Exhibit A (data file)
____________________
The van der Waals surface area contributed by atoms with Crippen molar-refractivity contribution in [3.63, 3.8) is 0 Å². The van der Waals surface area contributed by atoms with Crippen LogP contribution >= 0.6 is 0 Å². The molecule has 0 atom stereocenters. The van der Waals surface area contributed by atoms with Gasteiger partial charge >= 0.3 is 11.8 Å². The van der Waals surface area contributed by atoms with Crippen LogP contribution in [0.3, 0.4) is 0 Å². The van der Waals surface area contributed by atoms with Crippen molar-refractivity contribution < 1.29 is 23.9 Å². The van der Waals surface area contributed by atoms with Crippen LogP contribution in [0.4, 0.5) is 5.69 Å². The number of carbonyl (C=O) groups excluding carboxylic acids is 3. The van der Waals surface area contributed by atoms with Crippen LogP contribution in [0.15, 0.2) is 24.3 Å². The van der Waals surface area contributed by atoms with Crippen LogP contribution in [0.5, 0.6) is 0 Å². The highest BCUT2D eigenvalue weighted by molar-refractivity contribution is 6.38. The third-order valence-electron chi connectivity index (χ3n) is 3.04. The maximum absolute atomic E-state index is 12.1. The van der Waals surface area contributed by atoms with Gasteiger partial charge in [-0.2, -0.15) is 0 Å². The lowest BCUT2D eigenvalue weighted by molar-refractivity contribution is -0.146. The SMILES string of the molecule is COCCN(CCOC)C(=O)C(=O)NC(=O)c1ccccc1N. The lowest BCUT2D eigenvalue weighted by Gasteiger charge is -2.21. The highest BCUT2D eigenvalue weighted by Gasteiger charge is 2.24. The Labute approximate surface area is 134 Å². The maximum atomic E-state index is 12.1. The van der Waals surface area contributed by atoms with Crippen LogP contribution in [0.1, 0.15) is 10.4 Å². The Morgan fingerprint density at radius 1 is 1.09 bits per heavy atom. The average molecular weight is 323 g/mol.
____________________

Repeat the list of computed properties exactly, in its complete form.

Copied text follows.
The van der Waals surface area contributed by atoms with Crippen molar-refractivity contribution in [3.63, 3.8) is 0 Å². The van der Waals surface area contributed by atoms with Crippen LogP contribution >= 0.6 is 0 Å². The molecule has 0 atom stereocenters. The van der Waals surface area contributed by atoms with Gasteiger partial charge >= 0.3 is 11.8 Å². The van der Waals surface area contributed by atoms with Crippen LogP contribution in [0.3, 0.4) is 0 Å². The van der Waals surface area contributed by atoms with Crippen molar-refractivity contribution < 1.29 is 23.9 Å². The van der Waals surface area contributed by atoms with Crippen LogP contribution in [0.4, 0.5) is 5.69 Å². The number of carbonyl (C=O) groups excluding carboxylic acids is 3. The van der Waals surface area contributed by atoms with Crippen LogP contribution in [0.15, 0.2) is 24.3 Å². The van der Waals surface area contributed by atoms with Crippen LogP contribution in [0.5, 0.6) is 0 Å². The highest BCUT2D eigenvalue weighted by molar-refractivity contribution is 6.38. The third-order valence-electron chi connectivity index (χ3n) is 3.04. The maximum absolute atomic E-state index is 12.1. The van der Waals surface area contributed by atoms with Gasteiger partial charge in [-0.2, -0.15) is 0 Å². The lowest BCUT2D eigenvalue weighted by molar-refractivity contribution is -0.146. The SMILES string of the molecule is COCCN(CCOC)C(=O)C(=O)NC(=O)c1ccccc1N. The lowest BCUT2D eigenvalue weighted by Gasteiger charge is -2.21. The highest BCUT2D eigenvalue weighted by Gasteiger charge is 2.24. The Labute approximate surface area is 134 Å². The maximum atomic E-state index is 12.1. The van der Waals surface area contributed by atoms with Crippen LogP contribution in [0.1, 0.15) is 10.4 Å². The Morgan fingerprint density at radius 1 is 1.09 bits per heavy atom. The average molecular weight is 323 g/mol.